According to a new Cato Institute survey, nearly two-thirds of Americans are afraid to share their political views and censor themselves.
How did it change since 2017
62% of Americans are of the opinion that they can not say what they believe due to the political climate today. This amount has increased from 2017 when 58% of Americans said they were afraid to share their political beliefs.
‘Walking On Eggshells’: 62% Of Americans Are Afraid To Express Political Views, Survey Finds https://t.co/VHsscMzAj5
— Daily Caller (@DailyCaller) July 23, 2020
A teacher in Michigan was fired for tweeting Donald Trump is President!
He tweeted a fact and was fired for it!
Yes people are more than apprehensive!
Btw, I’m gonna guess DJT’s real approval number is 62% 😉
— D Fairley⭐️⭐️⭐️⚖️🍿 (@DiFairley) July 23, 2020
“31% of liberals, 30% of moderates and 34% of conservatives are worried their political views could get them fired or harm their career trajectory,” the CATO survey stated.
Politico conducted a recent poll and found out that a plurality of Americans believe cancel culture has gone too far.
“There have been shifts across the board, where more people among all political groups feel they are walking on eggshells,” the CATO survey found, adding, “majorities of Democrats (52%), independents (59%) and Republicans (77%) who all agree they have political opinions they are afraid to share.”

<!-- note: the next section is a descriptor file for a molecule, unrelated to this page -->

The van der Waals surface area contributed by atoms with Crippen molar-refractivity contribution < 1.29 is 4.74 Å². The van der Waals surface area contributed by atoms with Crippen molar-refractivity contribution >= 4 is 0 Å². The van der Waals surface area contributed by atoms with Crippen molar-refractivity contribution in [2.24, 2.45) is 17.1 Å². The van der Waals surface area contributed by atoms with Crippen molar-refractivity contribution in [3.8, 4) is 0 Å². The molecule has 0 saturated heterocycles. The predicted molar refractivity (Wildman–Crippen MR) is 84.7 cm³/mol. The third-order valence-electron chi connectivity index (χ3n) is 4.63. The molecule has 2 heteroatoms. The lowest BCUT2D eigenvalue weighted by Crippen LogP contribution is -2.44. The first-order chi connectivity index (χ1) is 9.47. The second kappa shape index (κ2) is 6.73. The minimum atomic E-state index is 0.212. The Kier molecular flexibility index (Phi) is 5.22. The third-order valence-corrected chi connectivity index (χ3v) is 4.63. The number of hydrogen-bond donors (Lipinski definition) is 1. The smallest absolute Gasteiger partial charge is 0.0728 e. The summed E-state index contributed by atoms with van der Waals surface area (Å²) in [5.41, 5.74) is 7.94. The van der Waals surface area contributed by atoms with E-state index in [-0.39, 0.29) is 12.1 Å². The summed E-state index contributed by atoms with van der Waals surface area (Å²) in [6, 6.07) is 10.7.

“Strong liberals stand out, however, as the only political group who feel they can express themselves. Nearly 6 in 10 (58%) of staunch liberals feel they can say what they believe,” the CATO survey found.
A majority of centrist liberals, who in 2017 felt that they could express their views freely, now say they have to self-censor.
Self-censorship applies to all ethnicities, with 65% of Latino Americans, 64% of white Americans, and 49% of African Americans according to the CATO survey. They all say they have political views they are afraid to share.
“This large number from across demographic groups suggests withheld opinions may not simply be radical or fringe perspectives in the process of being socially marginalized. Instead many of these opinions may be shared by a large number of people,” the CATO study concluded.
How many Americans support Cancel Culture
Both surveys, CATO and Politico, say that cancel culture is more supported by a vocal minority of Americans, not the majority.
“While online shaming may seem like a major preoccupation for the public if you spend a lot of time on Twitter, only 40% of voters say they have participated in cancel culture and only one in 10 say they participate ‘often,’” the Politico poll found.